Przestępstwa przeciwko życiu i zdrowiu w świetle danych ze statystyk kryminalnych
Authors: Ewa Habzda-Siwek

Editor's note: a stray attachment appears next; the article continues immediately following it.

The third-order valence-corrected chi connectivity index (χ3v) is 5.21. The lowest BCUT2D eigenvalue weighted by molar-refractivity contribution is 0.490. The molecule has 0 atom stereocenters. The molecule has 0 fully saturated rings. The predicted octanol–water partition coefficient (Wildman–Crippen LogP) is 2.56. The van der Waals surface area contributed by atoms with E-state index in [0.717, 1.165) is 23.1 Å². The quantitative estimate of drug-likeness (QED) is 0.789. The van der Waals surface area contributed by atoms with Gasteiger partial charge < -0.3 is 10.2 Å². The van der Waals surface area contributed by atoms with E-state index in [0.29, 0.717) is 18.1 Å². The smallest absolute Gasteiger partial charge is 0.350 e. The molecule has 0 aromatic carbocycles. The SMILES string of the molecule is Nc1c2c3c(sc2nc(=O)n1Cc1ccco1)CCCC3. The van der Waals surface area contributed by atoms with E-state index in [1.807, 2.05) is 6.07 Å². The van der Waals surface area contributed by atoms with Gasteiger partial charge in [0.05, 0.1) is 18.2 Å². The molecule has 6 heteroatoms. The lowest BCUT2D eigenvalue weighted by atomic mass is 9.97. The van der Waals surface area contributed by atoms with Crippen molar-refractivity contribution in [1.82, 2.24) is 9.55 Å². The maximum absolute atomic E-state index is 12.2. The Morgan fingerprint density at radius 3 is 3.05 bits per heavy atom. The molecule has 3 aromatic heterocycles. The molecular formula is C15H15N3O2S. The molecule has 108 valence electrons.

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The aim of the research presented in the article is to show the amount, structureand dynamics of the offences against life and health that are defined in Chapter XIXof the Polish Penal Code 1997. The article offers an analysis of the data on the of fencesagainst life and health based on the publicly available statistics for the years 1999–2016.In the analysed period, two main trends relating to the amount of crime shouldbe identified. The first, encompassing the years 1999 to 2003, was an upward trend,followed by a downward trend that accelerated in the second decade of this century.In fact, since 2011 there has been a general, spectacular and significant drop of crimein Poland, also including offences against life and health.For the purpose of the analysis, offences against life and health are divided intofour main categories: homicide, assault or battery, bodily injury and other crimes(not included in the above-mentioned categories). Based on the offences recorded bythe police in the years 1999–2003, the number of all offences against life and healthexceeded 35,000 in 2003. Then, the number of such offences was relatively stable (about31,000-32,000 per year) and has decreased to about 18,000 since 2011.Generally, over the analysed period, the number of offences in three of four catego -ries: homicide, assault and battery and bodily injuries, has shrunk several times. The onlyexception to the general trend relates to the offences under Art. 160 of Criminal Code(defined as “exposing a human being to an immediate danger of loss of life or bodilyinjury or impairment of health”) that is invoked, among others, in cases of parentalneglect, distribution of designer drugs or even as allegations of medical malpractice.The significant drop in crime during the second decade of the 21st century asksfor an explanation. The first possible reason for this is that a crime drop has beenobserved in many countries, seems to be a common and international phenomenonand, as such, it also applies to Poland. The second explanation, probably the mostimportant one, is that the crime drop in Poland has been due to the systemic changesin the recording of crimes.First of all, in 2013 a new police information system was introduced, which led tosome problems with making it compatible with the old one. In parallel, in the same year,a substantial change in the recording of juvenile delinquency was adopted. Accordingto the new methodology, offences committed by juveniles are recorded by the policeonly after juvenile courts confirm the fact that a juvenile has indeed committed a crime.The problem is that there is no rule that would oblige juvenile courts to give suchinformation back to the police. It could possibly have a strong impact on the statisticsof crime, especially regarding assault and battery and bodily injuries, as juveniles usedto be a significant group of individuals suspected of such crimes. To make it clear,the data about ascertained crimes in Poland do not include punishable acts committedby juveniles.Furthermore, the investigation and proceedings carried out by the prosecutor’soffices and entrusted to other competent bodies than the police are not includedin the official police data. It all means that, since 2013, the range of the police data hasbeen substantially limited and does not reflect incidence of crime in full.The third possible reason for the falling number of crimes is the effect of thedemographic processes. It should also be taken into account that the populationof adolescents in Poland is currently at the lowest level since World War II.The article discusses four main categories of the offences covered by Chapter XIXof the Penal Code.The category “Homicide” is not a simple one. It includes manslaughter (Art. 148§ 1), murder (Art. 148 § 2 describes different forms of such felony: killing withparticular cruelty, in connection with hostage taking, rape or robbery, for motivesdeserving particular reprobation, and also with the use of explosives). The PolishCriminal Code also has provisions relating to heat of passion manslaughter justifiedby the circumstances (Art. 148 § 4 of the Penal Code). According to the data recordingby the police, in the analysed period the number of homicide cases has decreased bymore than 50%!“Bodily injury” is a very broad category that also covers causing serious bodilyharm, which includes, among others, deprivation of sight, hearing, speech or the ability to procreate, or inflicting a serious crippling injury, an incurable or prolonged illness,an illness dangerous to life, a permanent mental illness, a permanent total or substantialincapacity to work in an occupation, or a permanent serious bodily disfigurementor deformation (Art. 156 § 1 of the Penal Code), stipulating a heavier penalty if theconsequence of an act is death (Art. 156 § 3 of the Penal Code) than for causinga bodily injury or an impairment to health other than specified in Art. 156 Penal Code(Art. 157 § 1 of the Penal Code). If the bodily injury or an impairment of health doesnot last longer than seven days, prosecution will be brought on a private charge. Overthe analysed period, most of these cases were qualified under Art. 157 of the PenalCode. The total number of bodily injuries has been slowly decreasing over the analysedperiod, reaching about 60% of the initial amount.“Assault and battery” (Ar. 158 and Art. 159 of the Penal Code) is also a verybroad category and includes brawling (the perpetrator who participates in a brawlis responsible for the complicity in the act that means an immediate danger to life ormay lead to a bodily injury) and battery, when the role of the victims and the offendersare clearly determined. Since 2011, the police data have shown a spectacular dropin the number of assault and battery – to one third of previously recorded cases. It isundoubtedly a side effect of the change in the algorithm of recording punishable actscommitted by juveniles.The conclusion is that the changes in the methodology of recording ascertainedcrime by the police have limited the range of available data on crime. Therefore, interpretingthe data on offences against life and health has now been made more difficult asthe punishable acts of juveniles are no longer included in the police information system.In such a situation, possible ways of gathering data on crime and their interpretation should be reconsidered.Moreover, there is an urgent need to develop and conduct criminological researchon offences against life and health.